To classify a neuron into a cell type, we identify the: (1) primary neurite tract: the tract connecting the soma to the rest of the neuron, Frechter et al. identified 31 primary neurite tracts, named by their relationship with the LH, e.g. Posterior Ventral tract five or PV5. Next, we use a neuron morphological similarity algorithm NBlAST (Costa et al. 2016) (2) anatomy group: neurons of the same anatomy group share a common axon tract and have broadly similar arborisations in the lateral horn and their target areas, and (3) cell type, this is the finest level – the only difference between cell types of the same anatomy group are reproducible differences in axonal or dendritic arborisation patterns that likely reflect specific differences in connectivity. These anatomical cell types are likely the functional units of the lateral horn, and neurons of a type have been shown to respond similarly (Frechter et al. 2018) and morphological similar neurons exhibit similar - though not exactly the same - structural (Dolan, Ghislain Belliart-Guerin et al. 2018) and functional connectivity (Fişek et al. 2014; Jeanne, Fişek et al. 2018). As such our definition of cell type likely reflects both the developmental origin of the neuron in question, its connectivity and its current function.

To the side is a summary schematic for the nomenclature system used to define lateral horn anatomy groups and cell types. It illustrates the hierarchical steps of our naming scheme using three PV5 lateral horn output neurons as an example. First the primary neurite tract was identified (left panel, in this case PV5). This is the region of the neuron that connects the soma to axon and dendrite. Next the coarse zones of projection are determined and used to classify the anatomy group (middle panel, PV5b projects to area 1 while PV5a projects to area 2). This can often be done with registered images of full GAL4 or split-GAL4 expression patterns. Finally, fine anatomical differences are determined (right panel, both PV5b1 and PV5b2 project to Area 1 while PV5a1 projects to area 1) This often necessitates morphological clustering using single cell data.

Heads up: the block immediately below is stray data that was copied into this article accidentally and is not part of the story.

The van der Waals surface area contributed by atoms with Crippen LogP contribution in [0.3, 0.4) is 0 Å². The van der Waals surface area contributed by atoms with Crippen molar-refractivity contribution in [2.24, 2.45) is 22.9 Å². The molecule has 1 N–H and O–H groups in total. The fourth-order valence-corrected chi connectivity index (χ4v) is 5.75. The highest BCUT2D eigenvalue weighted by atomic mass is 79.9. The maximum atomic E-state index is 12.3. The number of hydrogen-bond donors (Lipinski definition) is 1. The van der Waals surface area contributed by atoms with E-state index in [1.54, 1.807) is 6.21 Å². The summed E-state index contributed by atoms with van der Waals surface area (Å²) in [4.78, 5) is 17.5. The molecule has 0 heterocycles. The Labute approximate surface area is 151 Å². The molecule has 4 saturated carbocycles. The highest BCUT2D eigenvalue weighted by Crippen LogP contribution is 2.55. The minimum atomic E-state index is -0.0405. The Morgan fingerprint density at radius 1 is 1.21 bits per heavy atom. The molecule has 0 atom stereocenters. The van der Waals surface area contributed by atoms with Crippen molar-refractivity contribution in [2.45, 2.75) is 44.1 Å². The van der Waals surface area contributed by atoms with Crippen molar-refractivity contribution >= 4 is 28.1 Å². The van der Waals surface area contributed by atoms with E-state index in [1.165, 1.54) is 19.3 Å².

We have also classified projection neurons to the lateral horn i.e. the major inputs to lateral horn neurons. We divided LH inputs into functional categories based on the sensory modality inferred from their dendritic neuropil and named them by extending the naming system of Tanaka et al. (2012).

Below are the results from our attempts to find and quantify the number of neurons in the major LH-bound primary neurite tracts - which had originally been defined at the level of light microscopy - using a recent whole brain dataset for the adult female fly brain gathered by electron microscopy (Zheng et al. 2018). (Names with an X indicate 'new' tracts that were in the electron micrographs and found to run approximately parallel with tracts we had identified at light-level, and so in terms of nomenclature neurons therein have stayed as part of the same primary neuritr cluster.)